Spaghetti Vongole

Spaghetti Vongole // Amy Elizabeth

There’s something about the chill outside that makes me want to indulge in fresh, light dishes. I’m trying to trick myself that it’s Spring already. I know we’re supposed to be living in the moment, but when the moment involves harsh winds and not being able to leave the house without 327 layers, then I think I’m allowed to wish for the lighter days and (slightly) warmer temperatures of Spring. This is the sort of dish that you should eat at a beachfront restaurant whilst wearing over-sized sunglasses and white linen, not curled up in front of the TV under a blanket, but sometimes needs must.

Spaghetti Vongole // Amy Elizabeth

The thing is, clams are in season right now – which means we’ve got to make the most of them whilst we can. I’m obsessed with all things seafood – whether it’s a big bowl of plump mussels, a decadent dish of lobster, a pile of juicy prawns or these sweet little clams, I am so there. I think a lot of people are put off from eating seafood at home because it seems a little tricky, but that reputation couldn’t be further from the truth. A little know-how is all you need, and this guide on how to clean and prepare clams will set you up perfectly for making this dish. 

Spaghetti Vongole // Amy Elizabeth

Spaghetti Vongole
Serves 2
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  1. 300g clams
  2. 200g spaghetti
  3. 10g butter
  4. big splash of olive oil
  5. 2 cloves of garlic, finely chopped
  6. 1 red chilli, finely chopped
  7. 1 small glass of dry white wine
  8. small bunch of flat leaf parsley, roughly chopped
  9. zest and juice of 1/2 lemon
  1. Rinse the clams in running water and scrub with a stiff brush if needed. Put them in a bowl and cover with salted water. Leave for a couple of hours before draining and rinsing to get rid of any grit.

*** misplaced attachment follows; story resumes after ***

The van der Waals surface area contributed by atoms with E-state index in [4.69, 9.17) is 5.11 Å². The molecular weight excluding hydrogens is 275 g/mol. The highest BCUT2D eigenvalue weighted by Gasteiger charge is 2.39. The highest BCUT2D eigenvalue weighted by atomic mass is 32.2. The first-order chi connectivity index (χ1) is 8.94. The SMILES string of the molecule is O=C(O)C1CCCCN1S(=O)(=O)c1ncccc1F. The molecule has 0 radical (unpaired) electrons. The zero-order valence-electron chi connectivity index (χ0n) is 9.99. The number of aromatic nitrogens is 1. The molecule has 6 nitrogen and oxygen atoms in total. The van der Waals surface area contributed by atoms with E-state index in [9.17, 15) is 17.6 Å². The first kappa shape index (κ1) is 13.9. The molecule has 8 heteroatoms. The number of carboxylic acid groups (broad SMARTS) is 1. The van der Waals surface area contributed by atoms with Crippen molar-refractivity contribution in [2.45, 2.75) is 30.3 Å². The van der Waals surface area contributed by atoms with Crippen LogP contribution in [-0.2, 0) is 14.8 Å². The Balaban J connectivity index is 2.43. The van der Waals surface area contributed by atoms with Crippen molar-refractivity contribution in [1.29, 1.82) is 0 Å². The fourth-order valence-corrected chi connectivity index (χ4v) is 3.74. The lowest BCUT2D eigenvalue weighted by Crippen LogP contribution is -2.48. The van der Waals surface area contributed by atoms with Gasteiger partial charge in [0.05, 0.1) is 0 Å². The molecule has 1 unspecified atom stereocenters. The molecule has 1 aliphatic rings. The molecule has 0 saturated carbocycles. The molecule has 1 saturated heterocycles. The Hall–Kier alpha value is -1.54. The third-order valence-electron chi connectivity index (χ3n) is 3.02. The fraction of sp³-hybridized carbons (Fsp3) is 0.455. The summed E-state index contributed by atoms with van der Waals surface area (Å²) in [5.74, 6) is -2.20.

2. Cook the spaghetti in a pan of boiling water with plenty of salt, until al dente.
  3. Meanwhile, heat the butter and oil in a large frying pan over a medium heat until softened.
  4. Add the clams and the wine. Cover and cook for a couple of minutes until most of the clams have opened. Pick out any that are unopened and discard.
  5. Drain the spaghetti and add to the clam pan. Toss together and heat through for a minute.
  6. Stir through the parsley, lemon zest and juice and serve.
Amy Elizabeth

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Mussels in Weissbier

mussels 4

I have eaten a lot of mussels in my life. I first ate them in a seafood restaurant in Le Touquet; a simple pot of moules marinières that spawned a lifelong addiction. The simplicity of white wine and cream has always been my favourite, but since variety is the spice of life, I do occasionally stray from the tried-and-tested into more adventurous flavour combinations. This is one such occasion; this mussels in weissbier recipe maintains the simplicity of moules marinières but the depth of the flavour of wheat beer adds a little something extra that compliments the tenderness and delicate flavour of the mussels.

I first had this dish at The Mustard Pot, over two years ago now. They’ve since taken it off the menu, which is a real shame as it was one of the best. So, I decided to recreate it myself. Now is the perfect time for mussels; they’re in season now but remind me so much of summer that they pull me out of my winter-induced slump. I’ll be honest and say that I had never cooked mussels at home before I made this dish, and I was a bit nervous about it. Although cleaning and prepping the mussels is a little bit time-consuming, it’s a lot easier than I thought it would be. There’s a great guide here, if you’re worried about it. Once all your prep work is done, though, the dish takes minutes to cook.  It’s a simple but impressive dish – it might even be perfect for Valentine’s Day if you’re that way inclined.

For two portions of mussels, you’ll need:

  • 500g mussels
  • 2-3 shallots
  • 1 leek
  • 2 cloves of garlic
  • Drizzle of olive oil
  • Knob of butter
  • 100ml weissbier (I used Hoegaarden)
  • Salt and pepper, to taste
  • a big swirl of double cream

mussels 1

1. Clean and de-beard your mussels. Discard any with broken shells, or which are already open but don’t close when you give them a sharp tap.

mussels 2

2. Chop your leek, shallots and garlic.

3. In a large saucepan, heat the oil and butter over a medium heat for a couple of minutes.

4. Add the leeks, shallot and garlic to the pan and fry until they’ve softened (about 4 minutes).

mussels 6

5. Pour in the weissbier, turn up the heat and add the mussels to the pot. Pop the lid on top and steam for 5 minutes, shaking the pan every now and again, until all (or most) of the mussels have popped open their shells. Delicious!

6. Season with salt and pepper, add a swirl of cream and give a stir to bring it altogether.

mussels 3

7. Serve with a cold glass of weissbier, big hunks of crusty bread and a couple of lemon wedges.

mussels 5

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